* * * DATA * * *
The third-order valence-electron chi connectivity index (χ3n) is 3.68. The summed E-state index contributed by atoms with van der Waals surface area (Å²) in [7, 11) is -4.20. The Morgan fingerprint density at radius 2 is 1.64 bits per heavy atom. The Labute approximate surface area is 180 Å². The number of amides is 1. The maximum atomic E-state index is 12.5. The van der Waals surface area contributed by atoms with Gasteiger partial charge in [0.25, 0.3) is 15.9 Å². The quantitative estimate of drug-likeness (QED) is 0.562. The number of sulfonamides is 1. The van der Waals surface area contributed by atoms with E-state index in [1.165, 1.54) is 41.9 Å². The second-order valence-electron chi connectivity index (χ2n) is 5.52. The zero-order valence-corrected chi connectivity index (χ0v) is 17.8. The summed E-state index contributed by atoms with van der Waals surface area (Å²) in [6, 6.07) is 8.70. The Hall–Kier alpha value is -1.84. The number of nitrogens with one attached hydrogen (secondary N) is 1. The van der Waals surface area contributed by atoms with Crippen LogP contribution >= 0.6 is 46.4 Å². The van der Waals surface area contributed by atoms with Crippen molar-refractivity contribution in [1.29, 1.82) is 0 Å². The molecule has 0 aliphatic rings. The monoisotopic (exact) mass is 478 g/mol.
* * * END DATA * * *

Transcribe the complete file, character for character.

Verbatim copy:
The third-order valence-electron chi connectivity index (χ3n) is 3.68. The summed E-state index contributed by atoms with van der Waals surface area (Å²) in [7, 11) is -4.20. The Morgan fingerprint density at radius 2 is 1.64 bits per heavy atom. The Labute approximate surface area is 180 Å². The number of amides is 1. The maximum atomic E-state index is 12.5. The van der Waals surface area contributed by atoms with Gasteiger partial charge in [0.25, 0.3) is 15.9 Å². The quantitative estimate of drug-likeness (QED) is 0.562. The number of sulfonamides is 1. The van der Waals surface area contributed by atoms with E-state index in [1.165, 1.54) is 41.9 Å². The second-order valence-electron chi connectivity index (χ2n) is 5.52. The zero-order valence-corrected chi connectivity index (χ0v) is 17.8. The summed E-state index contributed by atoms with van der Waals surface area (Å²) in [6, 6.07) is 8.70. The Hall–Kier alpha value is -1.84. The number of nitrogens with one attached hydrogen (secondary N) is 1. The van der Waals surface area contributed by atoms with Crippen LogP contribution >= 0.6 is 46.4 Å². The van der Waals surface area contributed by atoms with Crippen molar-refractivity contribution in [1.29, 1.82) is 0 Å². The molecule has 0 aliphatic rings. The monoisotopic (exact) mass is 478 g/mol.